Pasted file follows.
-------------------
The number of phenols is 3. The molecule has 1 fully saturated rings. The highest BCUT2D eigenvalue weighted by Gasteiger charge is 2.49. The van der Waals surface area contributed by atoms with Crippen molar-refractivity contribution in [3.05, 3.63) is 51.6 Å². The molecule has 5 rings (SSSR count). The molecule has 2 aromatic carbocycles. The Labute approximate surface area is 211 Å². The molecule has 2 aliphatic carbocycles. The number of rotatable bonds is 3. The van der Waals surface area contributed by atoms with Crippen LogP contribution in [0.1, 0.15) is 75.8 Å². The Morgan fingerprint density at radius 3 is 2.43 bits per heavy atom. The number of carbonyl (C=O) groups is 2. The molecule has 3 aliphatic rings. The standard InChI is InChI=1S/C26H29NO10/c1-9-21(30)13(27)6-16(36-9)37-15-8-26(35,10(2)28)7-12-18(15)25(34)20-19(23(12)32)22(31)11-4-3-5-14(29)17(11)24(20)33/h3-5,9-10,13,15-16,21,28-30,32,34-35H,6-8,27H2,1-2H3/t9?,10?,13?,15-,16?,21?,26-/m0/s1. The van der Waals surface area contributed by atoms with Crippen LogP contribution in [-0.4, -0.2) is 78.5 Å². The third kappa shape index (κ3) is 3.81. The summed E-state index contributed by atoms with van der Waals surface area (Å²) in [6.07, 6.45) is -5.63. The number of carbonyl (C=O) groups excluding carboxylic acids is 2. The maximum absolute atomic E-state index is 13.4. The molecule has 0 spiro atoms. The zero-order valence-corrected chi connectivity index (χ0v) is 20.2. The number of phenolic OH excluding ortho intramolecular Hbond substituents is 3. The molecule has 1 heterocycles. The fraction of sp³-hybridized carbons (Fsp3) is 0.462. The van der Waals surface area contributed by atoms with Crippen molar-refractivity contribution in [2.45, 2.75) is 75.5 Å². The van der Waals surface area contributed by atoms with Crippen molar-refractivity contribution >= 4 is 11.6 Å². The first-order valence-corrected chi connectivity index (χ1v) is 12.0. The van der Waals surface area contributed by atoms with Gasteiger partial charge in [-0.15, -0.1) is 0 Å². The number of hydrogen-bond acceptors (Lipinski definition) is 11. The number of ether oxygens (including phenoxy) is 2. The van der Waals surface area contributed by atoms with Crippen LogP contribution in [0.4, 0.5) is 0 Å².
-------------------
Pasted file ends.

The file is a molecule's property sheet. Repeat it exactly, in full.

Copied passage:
The number of phenols is 3. The molecule has 1 fully saturated rings. The highest BCUT2D eigenvalue weighted by Gasteiger charge is 2.49. The van der Waals surface area contributed by atoms with Crippen molar-refractivity contribution in [3.05, 3.63) is 51.6 Å². The molecule has 5 rings (SSSR count). The molecule has 2 aromatic carbocycles. The Labute approximate surface area is 211 Å². The molecule has 2 aliphatic carbocycles. The number of rotatable bonds is 3. The van der Waals surface area contributed by atoms with Crippen LogP contribution in [0.1, 0.15) is 75.8 Å². The Morgan fingerprint density at radius 3 is 2.43 bits per heavy atom. The number of carbonyl (C=O) groups is 2. The molecule has 3 aliphatic rings. The standard InChI is InChI=1S/C26H29NO10/c1-9-21(30)13(27)6-16(36-9)37-15-8-26(35,10(2)28)7-12-18(15)25(34)20-19(23(12)32)22(31)11-4-3-5-14(29)17(11)24(20)33/h3-5,9-10,13,15-16,21,28-30,32,34-35H,6-8,27H2,1-2H3/t9?,10?,13?,15-,16?,21?,26-/m0/s1. The van der Waals surface area contributed by atoms with Crippen LogP contribution in [-0.4, -0.2) is 78.5 Å². The third kappa shape index (κ3) is 3.81. The summed E-state index contributed by atoms with van der Waals surface area (Å²) in [6.07, 6.45) is -5.63. The number of carbonyl (C=O) groups excluding carboxylic acids is 2. The maximum absolute atomic E-state index is 13.4. The molecule has 0 spiro atoms. The zero-order valence-corrected chi connectivity index (χ0v) is 20.2. The number of phenolic OH excluding ortho intramolecular Hbond substituents is 3. The molecule has 1 heterocycles. The fraction of sp³-hybridized carbons (Fsp3) is 0.462. The van der Waals surface area contributed by atoms with Crippen molar-refractivity contribution in [2.45, 2.75) is 75.5 Å². The van der Waals surface area contributed by atoms with Crippen molar-refractivity contribution >= 4 is 11.6 Å². The first-order valence-corrected chi connectivity index (χ1v) is 12.0. The van der Waals surface area contributed by atoms with Gasteiger partial charge in [-0.15, -0.1) is 0 Å². The number of hydrogen-bond acceptors (Lipinski definition) is 11. The number of ether oxygens (including phenoxy) is 2. The van der Waals surface area contributed by atoms with Crippen LogP contribution in [0.4, 0.5) is 0 Å².